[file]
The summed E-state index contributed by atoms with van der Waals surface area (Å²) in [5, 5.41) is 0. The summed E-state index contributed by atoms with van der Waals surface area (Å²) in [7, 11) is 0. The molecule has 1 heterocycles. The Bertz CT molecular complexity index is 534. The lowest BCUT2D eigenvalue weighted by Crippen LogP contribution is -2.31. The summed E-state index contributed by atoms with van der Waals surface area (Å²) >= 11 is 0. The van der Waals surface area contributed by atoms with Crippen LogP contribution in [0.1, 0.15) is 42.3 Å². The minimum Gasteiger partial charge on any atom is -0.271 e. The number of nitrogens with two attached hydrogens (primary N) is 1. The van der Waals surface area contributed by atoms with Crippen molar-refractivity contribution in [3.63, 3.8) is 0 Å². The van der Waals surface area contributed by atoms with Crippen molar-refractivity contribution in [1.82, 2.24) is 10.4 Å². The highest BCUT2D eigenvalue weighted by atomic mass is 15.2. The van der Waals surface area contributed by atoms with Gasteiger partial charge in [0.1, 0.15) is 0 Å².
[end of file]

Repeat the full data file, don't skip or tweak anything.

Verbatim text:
The summed E-state index contributed by atoms with van der Waals surface area (Å²) in [5, 5.41) is 0. The summed E-state index contributed by atoms with van der Waals surface area (Å²) in [7, 11) is 0. The molecule has 1 heterocycles. The Bertz CT molecular complexity index is 534. The lowest BCUT2D eigenvalue weighted by Crippen LogP contribution is -2.31. The summed E-state index contributed by atoms with van der Waals surface area (Å²) >= 11 is 0. The van der Waals surface area contributed by atoms with Crippen LogP contribution in [0.1, 0.15) is 42.3 Å². The minimum Gasteiger partial charge on any atom is -0.271 e. The number of nitrogens with two attached hydrogens (primary N) is 1. The van der Waals surface area contributed by atoms with Crippen molar-refractivity contribution in [3.63, 3.8) is 0 Å². The van der Waals surface area contributed by atoms with Crippen molar-refractivity contribution in [1.82, 2.24) is 10.4 Å². The highest BCUT2D eigenvalue weighted by atomic mass is 15.2. The van der Waals surface area contributed by atoms with Gasteiger partial charge in [0.1, 0.15) is 0 Å².